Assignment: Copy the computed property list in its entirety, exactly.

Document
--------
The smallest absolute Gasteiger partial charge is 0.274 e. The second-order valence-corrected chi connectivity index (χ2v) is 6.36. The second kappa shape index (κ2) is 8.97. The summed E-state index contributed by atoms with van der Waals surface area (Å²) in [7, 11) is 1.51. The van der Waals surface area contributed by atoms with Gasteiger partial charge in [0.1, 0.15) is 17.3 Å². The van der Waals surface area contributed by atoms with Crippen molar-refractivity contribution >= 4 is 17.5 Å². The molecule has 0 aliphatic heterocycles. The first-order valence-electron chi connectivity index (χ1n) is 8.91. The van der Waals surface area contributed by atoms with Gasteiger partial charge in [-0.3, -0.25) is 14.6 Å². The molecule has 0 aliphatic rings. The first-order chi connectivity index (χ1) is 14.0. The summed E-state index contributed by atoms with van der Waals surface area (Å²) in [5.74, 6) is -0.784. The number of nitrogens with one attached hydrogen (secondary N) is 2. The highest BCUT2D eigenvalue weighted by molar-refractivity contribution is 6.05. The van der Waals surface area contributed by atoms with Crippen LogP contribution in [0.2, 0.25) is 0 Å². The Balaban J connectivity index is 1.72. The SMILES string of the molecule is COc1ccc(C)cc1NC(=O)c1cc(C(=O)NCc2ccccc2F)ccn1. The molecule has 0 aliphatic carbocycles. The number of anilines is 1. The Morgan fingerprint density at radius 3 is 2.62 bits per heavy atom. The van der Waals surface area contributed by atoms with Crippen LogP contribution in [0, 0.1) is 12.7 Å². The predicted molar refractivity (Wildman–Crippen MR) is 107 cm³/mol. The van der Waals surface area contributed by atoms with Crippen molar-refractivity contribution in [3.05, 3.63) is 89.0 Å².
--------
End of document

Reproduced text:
The smallest absolute Gasteiger partial charge is 0.274 e. The second-order valence-corrected chi connectivity index (χ2v) is 6.36. The second kappa shape index (κ2) is 8.97. The summed E-state index contributed by atoms with van der Waals surface area (Å²) in [7, 11) is 1.51. The van der Waals surface area contributed by atoms with Gasteiger partial charge in [0.1, 0.15) is 17.3 Å². The van der Waals surface area contributed by atoms with Crippen molar-refractivity contribution >= 4 is 17.5 Å². The molecule has 0 aliphatic heterocycles. The first-order valence-electron chi connectivity index (χ1n) is 8.91. The van der Waals surface area contributed by atoms with Gasteiger partial charge in [-0.3, -0.25) is 14.6 Å². The molecule has 0 aliphatic rings. The first-order chi connectivity index (χ1) is 14.0. The summed E-state index contributed by atoms with van der Waals surface area (Å²) in [5.74, 6) is -0.784. The number of nitrogens with one attached hydrogen (secondary N) is 2. The highest BCUT2D eigenvalue weighted by molar-refractivity contribution is 6.05. The van der Waals surface area contributed by atoms with Crippen LogP contribution in [0.2, 0.25) is 0 Å². The Balaban J connectivity index is 1.72. The SMILES string of the molecule is COc1ccc(C)cc1NC(=O)c1cc(C(=O)NCc2ccccc2F)ccn1. The molecule has 0 aliphatic carbocycles. The number of anilines is 1. The Morgan fingerprint density at radius 3 is 2.62 bits per heavy atom. The van der Waals surface area contributed by atoms with Crippen LogP contribution in [0, 0.1) is 12.7 Å². The predicted molar refractivity (Wildman–Crippen MR) is 107 cm³/mol. The van der Waals surface area contributed by atoms with Crippen molar-refractivity contribution in [3.05, 3.63) is 89.0 Å².